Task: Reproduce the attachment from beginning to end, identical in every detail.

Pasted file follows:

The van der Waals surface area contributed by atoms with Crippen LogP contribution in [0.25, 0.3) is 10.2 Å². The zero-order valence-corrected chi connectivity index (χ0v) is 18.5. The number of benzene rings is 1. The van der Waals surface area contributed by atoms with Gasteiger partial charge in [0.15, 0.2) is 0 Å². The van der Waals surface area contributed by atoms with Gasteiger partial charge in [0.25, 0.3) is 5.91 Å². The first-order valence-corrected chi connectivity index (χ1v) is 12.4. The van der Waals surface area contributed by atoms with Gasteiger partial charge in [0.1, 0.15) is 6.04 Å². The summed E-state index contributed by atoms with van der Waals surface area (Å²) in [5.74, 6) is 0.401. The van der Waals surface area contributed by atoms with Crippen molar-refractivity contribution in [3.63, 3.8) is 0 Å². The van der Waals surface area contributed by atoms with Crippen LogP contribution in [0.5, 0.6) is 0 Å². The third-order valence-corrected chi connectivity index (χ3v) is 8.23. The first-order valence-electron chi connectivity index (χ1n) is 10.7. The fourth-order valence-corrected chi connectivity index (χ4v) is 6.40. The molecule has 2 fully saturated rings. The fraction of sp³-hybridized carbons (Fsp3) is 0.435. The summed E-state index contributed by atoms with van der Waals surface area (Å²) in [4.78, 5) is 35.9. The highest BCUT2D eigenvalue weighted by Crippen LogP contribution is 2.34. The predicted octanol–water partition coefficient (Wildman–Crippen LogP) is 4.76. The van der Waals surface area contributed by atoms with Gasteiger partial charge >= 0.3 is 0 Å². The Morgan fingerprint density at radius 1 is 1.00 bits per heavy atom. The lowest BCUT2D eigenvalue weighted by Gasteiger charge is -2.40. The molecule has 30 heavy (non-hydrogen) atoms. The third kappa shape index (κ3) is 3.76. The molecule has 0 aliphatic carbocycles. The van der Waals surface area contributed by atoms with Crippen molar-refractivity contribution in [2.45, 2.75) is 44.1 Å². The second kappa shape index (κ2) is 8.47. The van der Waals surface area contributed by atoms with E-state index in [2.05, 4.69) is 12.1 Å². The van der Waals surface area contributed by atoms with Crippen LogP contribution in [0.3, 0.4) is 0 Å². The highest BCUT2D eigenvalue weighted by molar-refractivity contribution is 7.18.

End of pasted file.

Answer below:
The van der Waals surface area contributed by atoms with Crippen LogP contribution in [0.25, 0.3) is 10.2 Å². The zero-order valence-corrected chi connectivity index (χ0v) is 18.5. The number of benzene rings is 1. The van der Waals surface area contributed by atoms with Gasteiger partial charge in [0.15, 0.2) is 0 Å². The van der Waals surface area contributed by atoms with Gasteiger partial charge in [0.25, 0.3) is 5.91 Å². The first-order valence-corrected chi connectivity index (χ1v) is 12.4. The van der Waals surface area contributed by atoms with Gasteiger partial charge in [0.1, 0.15) is 6.04 Å². The summed E-state index contributed by atoms with van der Waals surface area (Å²) in [5.74, 6) is 0.401. The van der Waals surface area contributed by atoms with Crippen molar-refractivity contribution in [3.63, 3.8) is 0 Å². The van der Waals surface area contributed by atoms with Crippen LogP contribution in [0.5, 0.6) is 0 Å². The third-order valence-corrected chi connectivity index (χ3v) is 8.23. The first-order valence-electron chi connectivity index (χ1n) is 10.7. The fourth-order valence-corrected chi connectivity index (χ4v) is 6.40. The molecule has 2 fully saturated rings. The fraction of sp³-hybridized carbons (Fsp3) is 0.435. The summed E-state index contributed by atoms with van der Waals surface area (Å²) in [4.78, 5) is 35.9. The highest BCUT2D eigenvalue weighted by Crippen LogP contribution is 2.34. The predicted octanol–water partition coefficient (Wildman–Crippen LogP) is 4.76. The van der Waals surface area contributed by atoms with Gasteiger partial charge >= 0.3 is 0 Å². The Morgan fingerprint density at radius 1 is 1.00 bits per heavy atom. The lowest BCUT2D eigenvalue weighted by Gasteiger charge is -2.40. The molecule has 30 heavy (non-hydrogen) atoms. The third kappa shape index (κ3) is 3.76. The molecule has 0 aliphatic carbocycles. The van der Waals surface area contributed by atoms with Crippen molar-refractivity contribution in [2.45, 2.75) is 44.1 Å². The second kappa shape index (κ2) is 8.47. The van der Waals surface area contributed by atoms with E-state index in [2.05, 4.69) is 12.1 Å². The van der Waals surface area contributed by atoms with Crippen LogP contribution in [0.3, 0.4) is 0 Å². The highest BCUT2D eigenvalue weighted by molar-refractivity contribution is 7.18.